This is the 12th in a series this month looking at each player on the Lightning’s roster. Up next: Ondrej Palát
TAMPA — Over and over again, Jon Cooper was asked the same question: What makes this year’s Lightning different than last year’s? His answer took on a few different forms but Ryan McDonagh was a constant element.
“You can’t discount the effect of a healthy Ryan McDonagh,” the coach said. Or sometimes he came down heavier on the months of adjustment for the defenseman, having moved his family to a new city the year before. Either way, McDonagh was a part of it.
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McDonagh served a major role in the Lightning’s regular-season success. He took some of the focus of Victor Hedman’s shoulders. McDonagh gave Tampa Bay a defensive defenseman to anchor a top-six pair. He anchored the penalty kill and provided another strong voice in the dressing room.
In short, he was everything the Lightning could want him to be for 82 games. And then he wasn’t.
McDonagh looked like another player entirely in Columbus’ four-game first-round sweep of the Lightning. He made bad decisions, highlighted by jumping in offensively and making a bad cross-ice pass that turned into Columbus’ first goal of the series. He put himself in bad positions and was spun around like a top, getting beat on plays.
For some players, the sweep was a matter of the old issues cropping up. These were new issues for McDonagh. So much that you have to wonder if something was wrong.
Was he hurt? Was there some other reason he looked nothing like the player he had been? The Lightning gave no indication that was the case. Neither general manager Julien BriseBois nor Jon Cooper commented on any specific injury, saying everyone gets banged up by the playoffs. But something wasn’t right.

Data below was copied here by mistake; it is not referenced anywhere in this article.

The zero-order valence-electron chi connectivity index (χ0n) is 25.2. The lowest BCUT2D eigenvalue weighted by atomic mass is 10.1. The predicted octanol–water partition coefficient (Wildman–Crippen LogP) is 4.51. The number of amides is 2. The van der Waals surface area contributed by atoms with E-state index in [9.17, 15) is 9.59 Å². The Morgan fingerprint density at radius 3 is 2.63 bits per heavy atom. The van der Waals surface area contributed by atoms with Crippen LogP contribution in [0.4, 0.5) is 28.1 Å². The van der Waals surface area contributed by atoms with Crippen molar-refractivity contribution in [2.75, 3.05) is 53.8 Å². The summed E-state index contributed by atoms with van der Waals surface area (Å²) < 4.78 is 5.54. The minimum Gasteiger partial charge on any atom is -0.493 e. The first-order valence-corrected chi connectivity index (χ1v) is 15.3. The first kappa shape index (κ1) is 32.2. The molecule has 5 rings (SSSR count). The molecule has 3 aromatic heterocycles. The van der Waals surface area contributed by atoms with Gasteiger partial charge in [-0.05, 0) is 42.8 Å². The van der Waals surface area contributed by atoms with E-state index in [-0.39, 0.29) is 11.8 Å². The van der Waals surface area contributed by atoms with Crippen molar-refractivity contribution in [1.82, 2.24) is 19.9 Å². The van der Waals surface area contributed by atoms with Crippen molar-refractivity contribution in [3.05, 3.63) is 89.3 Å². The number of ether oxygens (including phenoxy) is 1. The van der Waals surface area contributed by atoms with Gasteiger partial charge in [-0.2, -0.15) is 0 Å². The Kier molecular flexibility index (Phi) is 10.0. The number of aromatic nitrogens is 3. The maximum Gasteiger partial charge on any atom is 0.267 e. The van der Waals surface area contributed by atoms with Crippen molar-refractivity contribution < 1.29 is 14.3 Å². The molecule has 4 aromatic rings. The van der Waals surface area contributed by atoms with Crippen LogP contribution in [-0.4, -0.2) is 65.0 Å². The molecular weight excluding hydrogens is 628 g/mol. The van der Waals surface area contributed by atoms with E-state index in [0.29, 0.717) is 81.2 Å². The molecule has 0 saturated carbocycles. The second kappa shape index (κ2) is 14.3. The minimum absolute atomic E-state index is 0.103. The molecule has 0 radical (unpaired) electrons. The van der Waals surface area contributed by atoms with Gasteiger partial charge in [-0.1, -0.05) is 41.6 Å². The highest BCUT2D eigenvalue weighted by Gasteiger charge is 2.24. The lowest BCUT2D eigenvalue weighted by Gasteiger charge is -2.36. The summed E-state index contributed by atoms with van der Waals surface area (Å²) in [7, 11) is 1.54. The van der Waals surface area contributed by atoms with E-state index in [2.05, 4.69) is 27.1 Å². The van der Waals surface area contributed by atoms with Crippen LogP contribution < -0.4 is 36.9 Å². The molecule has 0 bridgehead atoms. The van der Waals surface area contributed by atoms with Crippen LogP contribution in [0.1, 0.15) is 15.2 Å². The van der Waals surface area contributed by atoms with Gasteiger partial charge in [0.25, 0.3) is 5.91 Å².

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That series demonstrated just how important McDonagh is to this team, especially in tandem with Hedman. Together, they are one of the best defensemen duos (not pairs, because they never played together) in the league.
Hedman, who won last year’s Norris Trophy for best defenseman, is once again up for the honor. At mid-season, Cooper said if the award went to the best overall rather than the best offensive defenseman, he’d lobby for McDonagh.
The Sharks might be the only other team with a similar duo (Brent Burns and Erik Karlsson).
None of that mattered when in the playoffs, as neither Hedman (returning from injury) nor McDonagh played like themselves. One anchors the power play and the other the penalty kill, two areas where the Lightning couldn’t find its footing.
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High: McDonagh recorded three three-point games, in wins over New Jersey, Ottawa and Florida.
Low: The veteran didn’t demonstrate any of the elements that made him so important to the Lightning in the playoffs.
By the numbers3:08McDonagh’s average shorthanded ice time per game, which led the Lightning. Overall, only Hedman had more ice time than McDonagh.
46Points last season, a career high for McDonagh. His nine goals were his most since 2016.
82Games played. McDonagh played his first full season since 2011-12 and the second of his nine-year NHL career.
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